As is the general case, for most who have fallen in love with this specific music, a favourite version will invariably exist. Of the dozen or so versions in this writer’s collection that of Mischa Maisky, conveying a strength, majesty and grandeur which reflect the intrinsic nature of the original compositions, holds special favour. Maisky has recorded the cycle three times and it is the second, DG 445 373-2, which holds special appeal. A close second is the recording on Baroque cello by Jaap Ter Linden - Harmonia Mundi 90721677 .

With this in mind we now refocus on the specific subject of this review - the latest recording by Maria Kliegel. Her long list of recordings for Naxos provides unequivocal evidence of both high technical competence as well as musical excellence, and in the Bach cello suites she does not "blot her copybook".

Particularly conspicuous from the first note of the First Suite’s Prelude is the beauty of her cello - "ex-Gendron" made by Stradivarius in 1693. For more than thirty years this same cello was owned by Maurice Gendron and placed at the disposal of Ms. Kliegel by the Foundation for Arts and Culture, in North Rhine Westphalia. This fine instrument has a rich "chocolatey" bass with middle and upper registers of great clarity and definition.

It is within the Fifth Suite that we experience significant departure from the written and performed norm. Per se this suite is atypical requiring scordatura, in this instance a retuning of the A string down to G. Adaptation to exclude this is possible but some compromise in chordal spacing occurs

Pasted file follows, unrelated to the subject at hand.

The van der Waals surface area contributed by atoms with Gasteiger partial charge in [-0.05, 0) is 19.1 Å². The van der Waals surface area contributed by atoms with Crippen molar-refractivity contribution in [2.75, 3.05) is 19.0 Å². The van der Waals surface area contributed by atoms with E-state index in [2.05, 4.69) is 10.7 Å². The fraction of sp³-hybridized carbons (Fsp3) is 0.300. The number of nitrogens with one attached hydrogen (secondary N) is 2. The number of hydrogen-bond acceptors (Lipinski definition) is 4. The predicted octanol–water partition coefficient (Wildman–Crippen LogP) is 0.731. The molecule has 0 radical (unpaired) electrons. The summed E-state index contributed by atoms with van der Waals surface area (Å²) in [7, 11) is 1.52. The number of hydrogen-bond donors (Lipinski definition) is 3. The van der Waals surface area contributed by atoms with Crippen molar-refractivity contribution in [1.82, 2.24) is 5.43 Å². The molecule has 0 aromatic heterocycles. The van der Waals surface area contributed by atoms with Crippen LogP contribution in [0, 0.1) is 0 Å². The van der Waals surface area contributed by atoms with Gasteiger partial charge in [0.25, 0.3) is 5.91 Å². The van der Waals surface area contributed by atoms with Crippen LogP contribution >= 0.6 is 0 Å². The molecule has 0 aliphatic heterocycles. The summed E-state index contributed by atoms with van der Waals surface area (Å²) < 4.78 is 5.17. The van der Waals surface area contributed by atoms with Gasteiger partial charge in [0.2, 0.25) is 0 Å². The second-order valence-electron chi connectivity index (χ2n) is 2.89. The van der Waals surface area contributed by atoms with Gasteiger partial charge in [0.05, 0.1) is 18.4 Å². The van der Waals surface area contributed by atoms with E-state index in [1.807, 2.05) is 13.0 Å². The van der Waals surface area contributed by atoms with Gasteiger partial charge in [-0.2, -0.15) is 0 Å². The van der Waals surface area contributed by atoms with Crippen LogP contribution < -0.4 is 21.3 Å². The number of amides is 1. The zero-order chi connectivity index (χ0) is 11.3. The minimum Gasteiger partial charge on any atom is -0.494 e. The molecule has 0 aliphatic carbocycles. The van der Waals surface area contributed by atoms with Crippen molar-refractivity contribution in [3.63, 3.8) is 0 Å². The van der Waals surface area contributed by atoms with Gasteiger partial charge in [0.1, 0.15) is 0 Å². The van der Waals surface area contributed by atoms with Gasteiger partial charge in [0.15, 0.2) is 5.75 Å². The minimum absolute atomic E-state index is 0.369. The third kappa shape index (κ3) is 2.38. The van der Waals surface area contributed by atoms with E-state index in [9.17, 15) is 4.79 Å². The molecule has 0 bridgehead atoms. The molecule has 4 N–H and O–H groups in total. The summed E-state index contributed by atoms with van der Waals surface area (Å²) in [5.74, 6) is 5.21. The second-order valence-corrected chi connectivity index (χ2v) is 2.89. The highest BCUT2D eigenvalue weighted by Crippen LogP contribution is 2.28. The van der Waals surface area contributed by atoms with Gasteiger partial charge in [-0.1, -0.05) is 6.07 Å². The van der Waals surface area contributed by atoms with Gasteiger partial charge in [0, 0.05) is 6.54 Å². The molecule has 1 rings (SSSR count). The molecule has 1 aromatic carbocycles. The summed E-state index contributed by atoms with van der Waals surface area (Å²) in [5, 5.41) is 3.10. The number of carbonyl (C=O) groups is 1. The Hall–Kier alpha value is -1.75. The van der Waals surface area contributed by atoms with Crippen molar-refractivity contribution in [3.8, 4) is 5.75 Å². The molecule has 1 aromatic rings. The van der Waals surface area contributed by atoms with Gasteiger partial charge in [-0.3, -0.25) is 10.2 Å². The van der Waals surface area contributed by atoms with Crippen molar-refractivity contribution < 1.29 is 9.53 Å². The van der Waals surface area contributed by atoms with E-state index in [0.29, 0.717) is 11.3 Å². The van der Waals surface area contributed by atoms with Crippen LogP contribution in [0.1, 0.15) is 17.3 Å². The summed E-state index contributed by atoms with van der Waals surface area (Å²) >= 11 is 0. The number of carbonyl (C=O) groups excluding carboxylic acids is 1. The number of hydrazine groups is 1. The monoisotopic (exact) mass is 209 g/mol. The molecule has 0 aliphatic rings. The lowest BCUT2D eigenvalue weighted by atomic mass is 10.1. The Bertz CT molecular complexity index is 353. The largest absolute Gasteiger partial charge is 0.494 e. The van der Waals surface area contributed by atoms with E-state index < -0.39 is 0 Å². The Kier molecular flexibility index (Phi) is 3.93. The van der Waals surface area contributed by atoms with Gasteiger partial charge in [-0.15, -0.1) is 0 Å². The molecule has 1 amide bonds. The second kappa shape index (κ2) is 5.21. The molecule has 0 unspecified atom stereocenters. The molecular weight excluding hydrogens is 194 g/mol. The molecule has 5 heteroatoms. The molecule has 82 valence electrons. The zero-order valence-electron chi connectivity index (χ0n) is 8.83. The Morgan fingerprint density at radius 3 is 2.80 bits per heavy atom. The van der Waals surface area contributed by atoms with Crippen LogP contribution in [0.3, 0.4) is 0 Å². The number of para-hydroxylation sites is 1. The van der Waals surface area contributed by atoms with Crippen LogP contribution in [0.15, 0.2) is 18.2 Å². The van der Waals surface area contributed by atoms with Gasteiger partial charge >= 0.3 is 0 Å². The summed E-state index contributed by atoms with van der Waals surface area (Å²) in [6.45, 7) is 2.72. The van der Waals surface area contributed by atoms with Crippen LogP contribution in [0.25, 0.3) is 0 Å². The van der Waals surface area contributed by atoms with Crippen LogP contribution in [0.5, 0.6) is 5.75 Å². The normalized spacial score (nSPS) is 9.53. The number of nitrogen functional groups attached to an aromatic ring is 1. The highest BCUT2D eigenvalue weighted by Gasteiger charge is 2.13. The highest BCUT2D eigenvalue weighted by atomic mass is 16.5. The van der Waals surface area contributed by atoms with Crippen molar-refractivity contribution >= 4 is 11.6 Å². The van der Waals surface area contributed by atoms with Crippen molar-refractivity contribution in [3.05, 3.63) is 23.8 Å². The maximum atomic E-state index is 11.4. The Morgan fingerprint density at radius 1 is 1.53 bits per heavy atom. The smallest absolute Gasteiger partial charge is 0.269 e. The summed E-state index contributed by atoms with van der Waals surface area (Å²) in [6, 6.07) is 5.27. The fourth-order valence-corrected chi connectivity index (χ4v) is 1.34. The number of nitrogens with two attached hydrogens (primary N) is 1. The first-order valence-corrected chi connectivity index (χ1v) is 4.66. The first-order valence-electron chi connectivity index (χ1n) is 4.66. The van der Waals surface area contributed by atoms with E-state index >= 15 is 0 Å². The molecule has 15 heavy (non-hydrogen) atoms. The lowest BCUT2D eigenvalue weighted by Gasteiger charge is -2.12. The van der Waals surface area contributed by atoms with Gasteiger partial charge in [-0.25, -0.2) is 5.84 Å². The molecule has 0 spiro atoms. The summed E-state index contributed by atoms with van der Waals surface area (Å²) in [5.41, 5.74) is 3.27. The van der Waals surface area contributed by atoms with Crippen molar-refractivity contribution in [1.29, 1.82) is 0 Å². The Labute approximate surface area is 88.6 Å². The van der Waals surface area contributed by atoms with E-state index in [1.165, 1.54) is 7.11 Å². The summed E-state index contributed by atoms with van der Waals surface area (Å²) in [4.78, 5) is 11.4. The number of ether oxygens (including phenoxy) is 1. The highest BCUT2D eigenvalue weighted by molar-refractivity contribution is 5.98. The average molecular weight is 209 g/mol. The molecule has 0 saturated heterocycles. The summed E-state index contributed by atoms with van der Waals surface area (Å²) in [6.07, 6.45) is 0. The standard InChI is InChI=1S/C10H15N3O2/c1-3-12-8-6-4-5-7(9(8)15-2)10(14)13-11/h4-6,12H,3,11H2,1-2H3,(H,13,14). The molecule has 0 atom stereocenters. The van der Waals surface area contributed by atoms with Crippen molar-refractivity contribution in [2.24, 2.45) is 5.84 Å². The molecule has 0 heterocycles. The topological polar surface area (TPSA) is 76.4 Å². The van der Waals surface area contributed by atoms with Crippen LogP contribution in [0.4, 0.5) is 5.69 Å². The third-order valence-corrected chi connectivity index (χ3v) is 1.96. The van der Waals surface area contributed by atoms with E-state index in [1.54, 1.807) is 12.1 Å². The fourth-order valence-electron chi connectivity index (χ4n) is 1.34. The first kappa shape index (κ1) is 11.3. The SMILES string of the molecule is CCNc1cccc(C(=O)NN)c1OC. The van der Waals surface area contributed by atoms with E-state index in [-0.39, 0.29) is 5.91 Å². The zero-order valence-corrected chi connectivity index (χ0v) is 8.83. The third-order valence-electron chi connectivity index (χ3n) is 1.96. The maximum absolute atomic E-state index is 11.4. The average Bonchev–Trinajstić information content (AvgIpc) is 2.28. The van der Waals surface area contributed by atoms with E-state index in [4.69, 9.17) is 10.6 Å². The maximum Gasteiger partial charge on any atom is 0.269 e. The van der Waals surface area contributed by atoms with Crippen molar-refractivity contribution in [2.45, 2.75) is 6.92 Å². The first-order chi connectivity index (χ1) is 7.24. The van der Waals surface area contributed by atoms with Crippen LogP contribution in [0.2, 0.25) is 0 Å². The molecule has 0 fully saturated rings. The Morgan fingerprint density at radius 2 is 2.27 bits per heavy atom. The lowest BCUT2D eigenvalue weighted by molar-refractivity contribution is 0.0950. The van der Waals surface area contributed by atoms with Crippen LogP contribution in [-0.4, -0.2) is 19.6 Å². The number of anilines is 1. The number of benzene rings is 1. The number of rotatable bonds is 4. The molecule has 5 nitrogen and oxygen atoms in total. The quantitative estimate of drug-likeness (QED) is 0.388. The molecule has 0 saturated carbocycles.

In the Kliegel version pizzicato, or plucking of the strings with the right hand fingers, occurs in the Sarabande movement. In none of the twelve or so versions reviewed is this present nor is it part of the original music appearing in the hand of Anna Magdalena. While "purists" will have apoplexy it is a most pleasing interpretative innovation. Given that within the entire cycle the Sarabande movement of the 5th Suite is exclusively without a hint of double-stopping, inclusion here has credibility.

Overall this recording is a very musical and enjoyable rendition. However in the demanding opening bars of Gavotte I from the 6th Suite I must admit preference for other versions which exhibit better legato e.g. Alexander Rudin (Naxos 8.555992-93) who plays a five string cello for which the 6th Suite was especially written. Rostropovich and Maisky both manage smoother renditions on the standard cello.

One small grizzle - why can’t Naxos record these suites sequentially on two discs? There is ample evidence from other companies that this is possible; not to mention more convenient for the listener.

Whether you are an insatiable Bach cello suite "nut" who cannot resist new quality additions to the catalogue or a neophyte embarking on a new musical odyssey, this recording holds something special for you.

Zane Turner

see also review by Paul Shoemaker